- Idioms and syntactic diversity: Can we attest micro- and macro-variation in the syntax of idiomatic expressions and if so, where? Do different languages allow different sizes of idioms and/or different syntactic behaviour of idioms? What implications does this have for the theory of idioms in particular, and what does this tell us about cross-linguistic variation in general (cf. Everaert 1996; Hoeksema 1996, 2010; Hoekstra 2009; Fellbaum 2014; Fellbaum et al. 2003)?
- How should idioms be defined? Where does one draw the line between an idiom and simply a fixed expression such as a well-known metaphor? Does a discontinuous idiom constitute an idiomatic expression in the same way that a continuous idiom does? Should opaque/non-compositional idioms be considered apart from transparent/compositional idioms? Should idioms that exhibit syntactic or lexical flexibility be considered alike with inflexible idioms (cf. Chomsky 1981; Nunberg et al. 1994; O’Grady 1998; Ifill 2002; Svenonius 2005; Grégoire 2009; Hoeksema 2010)?
- The meaning of idioms: Exactly how is the meaning of an idiomatic construction derived when it follows in no (obvious) way from the meanings of any of the individual lexical items that comprise it? Are idioms stored in our mental lexicon, and if so, how (cf. Chafe 1968; Bach 1974; Fellbaum 1993; Nunberg et al. 1994; Jackendoff 1997; Marantz 1997a,b; Ifill 2002; Svenonius 2005; Grégoire 2009)?
- How are idiomatic expressions processed? What is the role of literal processing during the interpretation of idiomatic expressions? Can idiomatic meaning be accessed directly, or is literal processing crucial in the access of idiomatic meaning? What is the role of structural, lexical, and contextual factors in the retrieval, interpretation of, and processing of idiomatic expressions? How do syntactic compatibility, lexical compatibility, and contextual expectations influence real-time processing of idioms and their non-idiomatic counterparts (cf. Swinney and Cutler 1979; Cacciari and Tabossi 1988; Gibbs & Nayak 1989; Cutting and Bock 1997; Sprenger, Levelt & Kempen 2006; Holsinger 2011, to appear)?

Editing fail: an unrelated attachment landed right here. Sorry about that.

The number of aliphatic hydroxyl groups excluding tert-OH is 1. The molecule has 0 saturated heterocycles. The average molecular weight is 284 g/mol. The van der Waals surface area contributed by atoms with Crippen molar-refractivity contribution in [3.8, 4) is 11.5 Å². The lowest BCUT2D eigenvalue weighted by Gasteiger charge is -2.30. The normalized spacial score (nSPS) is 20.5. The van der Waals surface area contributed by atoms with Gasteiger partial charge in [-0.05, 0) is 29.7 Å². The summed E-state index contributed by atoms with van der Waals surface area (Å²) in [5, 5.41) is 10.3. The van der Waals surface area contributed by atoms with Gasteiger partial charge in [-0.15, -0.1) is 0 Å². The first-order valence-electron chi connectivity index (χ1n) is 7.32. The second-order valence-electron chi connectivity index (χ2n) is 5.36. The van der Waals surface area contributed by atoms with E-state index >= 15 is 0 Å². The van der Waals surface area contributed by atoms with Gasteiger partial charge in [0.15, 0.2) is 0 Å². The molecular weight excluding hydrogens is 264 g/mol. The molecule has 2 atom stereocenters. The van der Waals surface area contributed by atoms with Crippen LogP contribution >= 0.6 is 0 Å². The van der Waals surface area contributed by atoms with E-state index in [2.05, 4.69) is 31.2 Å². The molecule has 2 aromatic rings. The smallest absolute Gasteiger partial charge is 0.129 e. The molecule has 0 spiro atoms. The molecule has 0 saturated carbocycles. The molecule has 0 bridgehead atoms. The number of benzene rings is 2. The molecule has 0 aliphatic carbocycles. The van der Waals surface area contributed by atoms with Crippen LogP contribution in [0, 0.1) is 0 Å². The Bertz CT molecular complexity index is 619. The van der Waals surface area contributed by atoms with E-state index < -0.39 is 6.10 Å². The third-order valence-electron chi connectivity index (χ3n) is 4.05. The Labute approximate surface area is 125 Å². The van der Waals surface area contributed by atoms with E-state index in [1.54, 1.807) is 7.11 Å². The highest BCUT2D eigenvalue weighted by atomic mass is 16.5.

Diachrony and Acquisition
- Diachronically speaking, when and how does an expression become an idiom? How does an idiom form?
- How are idioms acquired by L1 learners of a language (cf. Elbers 1989)?
Christiane D. Fellbaum (Princeton)
Louise McNally (Universitat Pompeu Fabra)
Manfred Sailer (Goethe-Universität Frankfurt am Main)
Abstracts should not exceed two pages, including data, references and diagrams. Abstracts should be typed in at least 11-point font, with one-inch margins (letter-size; 8½ inch by 11 inch or A4) and a maximum of 50 lines of text per page. Abstracts must be anonymous and submissions are limited to 2 per author, at least one of which is co-authored. Only electronic submissions will be accepted. Please submit your abstract using the EasyChair link for BCGL8: https://easychair.org/conferences/?conf=bcgl8
- First call for papers: January 21, 2015
- Second call for papers: February 15, 2015
- Abstract submission deadline: March 15, 2015
- Notification of acceptance: April 15, 2015
- Conference: June 4-5, 2015
CRISSP – KU Leuven Brussels Campus
Center for Research in Syntax, Semantics & Phonology (CRISSP) – KU Leuven
Utrecht Institute of Linguistics OTS (UiL OTS) – Universiteit Utrecht